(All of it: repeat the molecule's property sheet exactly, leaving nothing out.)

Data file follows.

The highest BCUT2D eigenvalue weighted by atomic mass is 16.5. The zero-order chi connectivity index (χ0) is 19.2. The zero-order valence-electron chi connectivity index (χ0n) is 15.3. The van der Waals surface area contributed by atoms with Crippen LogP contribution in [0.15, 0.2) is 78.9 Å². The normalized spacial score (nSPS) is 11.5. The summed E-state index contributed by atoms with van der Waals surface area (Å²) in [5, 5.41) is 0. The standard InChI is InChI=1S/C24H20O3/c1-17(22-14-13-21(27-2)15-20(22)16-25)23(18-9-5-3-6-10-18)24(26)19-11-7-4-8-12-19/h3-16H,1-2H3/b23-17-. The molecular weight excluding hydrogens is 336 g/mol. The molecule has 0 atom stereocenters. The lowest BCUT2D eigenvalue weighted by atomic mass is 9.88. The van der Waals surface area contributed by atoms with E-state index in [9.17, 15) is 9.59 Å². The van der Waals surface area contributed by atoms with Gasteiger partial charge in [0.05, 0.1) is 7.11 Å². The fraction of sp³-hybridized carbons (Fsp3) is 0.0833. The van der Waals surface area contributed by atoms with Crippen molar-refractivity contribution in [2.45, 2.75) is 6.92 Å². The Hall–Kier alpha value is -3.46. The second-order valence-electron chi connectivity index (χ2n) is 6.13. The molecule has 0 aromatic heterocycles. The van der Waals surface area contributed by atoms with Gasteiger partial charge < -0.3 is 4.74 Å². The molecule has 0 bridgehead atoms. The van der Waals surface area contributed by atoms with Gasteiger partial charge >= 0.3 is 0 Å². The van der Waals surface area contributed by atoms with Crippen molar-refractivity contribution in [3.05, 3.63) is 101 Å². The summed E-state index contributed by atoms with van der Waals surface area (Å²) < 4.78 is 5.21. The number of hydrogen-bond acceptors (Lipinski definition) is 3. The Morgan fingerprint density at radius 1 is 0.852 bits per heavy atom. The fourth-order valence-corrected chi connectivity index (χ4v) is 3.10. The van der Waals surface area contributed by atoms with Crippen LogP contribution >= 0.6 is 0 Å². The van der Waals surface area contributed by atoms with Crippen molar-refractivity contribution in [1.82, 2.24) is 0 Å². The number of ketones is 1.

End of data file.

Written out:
The highest BCUT2D eigenvalue weighted by atomic mass is 16.5. The zero-order chi connectivity index (χ0) is 19.2. The zero-order valence-electron chi connectivity index (χ0n) is 15.3. The van der Waals surface area contributed by atoms with Crippen LogP contribution in [0.15, 0.2) is 78.9 Å². The normalized spacial score (nSPS) is 11.5. The summed E-state index contributed by atoms with van der Waals surface area (Å²) in [5, 5.41) is 0. The standard InChI is InChI=1S/C24H20O3/c1-17(22-14-13-21(27-2)15-20(22)16-25)23(18-9-5-3-6-10-18)24(26)19-11-7-4-8-12-19/h3-16H,1-2H3/b23-17-. The molecular weight excluding hydrogens is 336 g/mol. The molecule has 0 atom stereocenters. The lowest BCUT2D eigenvalue weighted by atomic mass is 9.88. The van der Waals surface area contributed by atoms with E-state index in [9.17, 15) is 9.59 Å². The van der Waals surface area contributed by atoms with Gasteiger partial charge in [0.05, 0.1) is 7.11 Å². The fraction of sp³-hybridized carbons (Fsp3) is 0.0833. The van der Waals surface area contributed by atoms with Crippen molar-refractivity contribution in [2.45, 2.75) is 6.92 Å². The Hall–Kier alpha value is -3.46. The second-order valence-electron chi connectivity index (χ2n) is 6.13. The molecule has 0 aromatic heterocycles. The van der Waals surface area contributed by atoms with Gasteiger partial charge < -0.3 is 4.74 Å². The molecule has 0 bridgehead atoms. The van der Waals surface area contributed by atoms with Gasteiger partial charge >= 0.3 is 0 Å². The van der Waals surface area contributed by atoms with Crippen molar-refractivity contribution in [3.05, 3.63) is 101 Å². The summed E-state index contributed by atoms with van der Waals surface area (Å²) < 4.78 is 5.21. The number of hydrogen-bond acceptors (Lipinski definition) is 3. The Morgan fingerprint density at radius 1 is 0.852 bits per heavy atom. The fourth-order valence-corrected chi connectivity index (χ4v) is 3.10. The van der Waals surface area contributed by atoms with Crippen LogP contribution >= 0.6 is 0 Å². The van der Waals surface area contributed by atoms with Crippen molar-refractivity contribution in [1.82, 2.24) is 0 Å². The number of ketones is 1.